2014 State of Logistics: 3PL—Omni-channel fulfillment to reshape market
in the NewsBehind KION Group’s acquisition of Dematic UniCarriers Americas executives partner with Roosevelt University Brexit impact yet to be measured by U.S. logistics managers Rail carload and intermodal volumes fall for the week ending June 18, reports AAR BTS reports U.S.-NAFTA trade falls 3.2 percent in April More News
The 25th Annual State of Logistics Report states that revenues for the third-party logistics provider (3PL) sector rose 3.2 percent in 2013, much lower than the 5.9 percent growth the market saw in 2012.
“The industry has been faced with slow growth globally, and a general reticence to make new investments,” says analyst Rosalyn Wilson, the lead author of the annual report. “The exception has been the continued strength of the domestic 3PL market, where shippers are engaging 3PLs to ensure that they have the capacity when it’s needed.”
Citing the work of 3PL market analyst firm Armstrong & Associates, the annual report states that the 3PL sector can be sliced into four segments, each representing a subset of the industry. While still the smallest segment, the domestic transportation management segment has been the fastest growing.
And last year was no exception, with gross revenues up 7.1 percent—just a little lower than 2012’s 9.2 percent. With capacity a rising issue, the dedicated contract carriage segment continued to gain ground, rising 3.6 percent in 2013. Freight forwarder revenue rose 4.2 percent as well, adds Wilson.
Meanwhile, Capgemini Consulting, a prominent IT think tank and 3PL outsourcing advisor, contends that omni-channel fulfillment challenges, especially in the retail sector, are reshaping the current 3PL marketplace. The distinction between forwarder and lead logistics provider, as a consequence, may become even more blurred over the course of this year.
“A customer-driven supply chain may eliminate some legacy roles,” says Shanton Wilcox, vice president at Capgemini. “The last mile logistics now includes responsibility for the customer experience, shifting priorities, and attention across the supply chain.”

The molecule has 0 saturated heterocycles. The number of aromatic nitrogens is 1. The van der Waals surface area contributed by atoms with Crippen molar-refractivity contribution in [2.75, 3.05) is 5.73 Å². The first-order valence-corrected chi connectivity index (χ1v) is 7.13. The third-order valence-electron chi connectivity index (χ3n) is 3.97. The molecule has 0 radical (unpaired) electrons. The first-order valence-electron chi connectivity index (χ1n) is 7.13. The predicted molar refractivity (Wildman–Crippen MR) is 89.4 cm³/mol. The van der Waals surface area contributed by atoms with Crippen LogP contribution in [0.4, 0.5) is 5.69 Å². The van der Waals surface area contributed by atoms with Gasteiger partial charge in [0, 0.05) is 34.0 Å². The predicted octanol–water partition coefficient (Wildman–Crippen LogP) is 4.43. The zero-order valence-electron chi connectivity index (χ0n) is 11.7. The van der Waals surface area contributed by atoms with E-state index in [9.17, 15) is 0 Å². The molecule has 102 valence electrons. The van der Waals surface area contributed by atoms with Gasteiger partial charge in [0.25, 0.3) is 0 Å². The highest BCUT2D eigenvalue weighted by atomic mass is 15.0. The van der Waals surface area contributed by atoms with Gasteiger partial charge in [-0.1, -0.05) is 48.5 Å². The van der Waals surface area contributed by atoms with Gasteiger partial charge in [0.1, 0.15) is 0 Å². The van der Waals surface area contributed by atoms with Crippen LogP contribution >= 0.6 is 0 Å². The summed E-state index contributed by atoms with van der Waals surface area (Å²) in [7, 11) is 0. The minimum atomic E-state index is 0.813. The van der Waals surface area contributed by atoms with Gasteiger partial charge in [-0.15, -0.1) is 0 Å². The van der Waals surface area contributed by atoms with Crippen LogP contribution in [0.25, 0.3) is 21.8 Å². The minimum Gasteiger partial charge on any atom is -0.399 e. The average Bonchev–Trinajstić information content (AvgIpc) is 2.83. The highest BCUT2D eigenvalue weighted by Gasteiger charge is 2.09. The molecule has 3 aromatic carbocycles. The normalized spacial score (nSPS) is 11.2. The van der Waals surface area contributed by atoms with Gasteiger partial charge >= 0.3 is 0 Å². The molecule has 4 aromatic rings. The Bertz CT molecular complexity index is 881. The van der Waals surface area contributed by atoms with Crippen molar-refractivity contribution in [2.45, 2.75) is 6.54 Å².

Likewise, Wilcox says, customer demand is pushing delivery interfaces up the supply chain and nearer to the point of manufacturing. Retailers are moving to virtual inventory management, accounting for product at all phases of movement as opposed to limiting sales by physical warehouse inventory rules.
“Overall, fulfillment is being driven by the savviest consumer, with creative and diverse solutions entering the third-party logistics market space to meet those omni-channel needs,” says Wilcox.
About the AuthorPatrick Burnson Patrick Burnson is executive editor for Logistics Management and Supply Chain Management Review magazines and web sites. Patrick is a widely-published writer and editor who has spent most of his career covering international trade, global logistics, and supply chain management. He lives and works in San Francisco, providing readers with a Pacific Rim perspective on industry trends and forecasts. You can reach him directly at [email protected]
Subscribe to Logistics Management Magazine!Subscribe today. It's FREE!
Get timely insider information that you can use to better manage your entire logistics operation.
Start your FREE subscription today!
WMS Update: What do we need to run a WMS? Supply Chain Software Convergence: Synchronization Realized View More From this Issue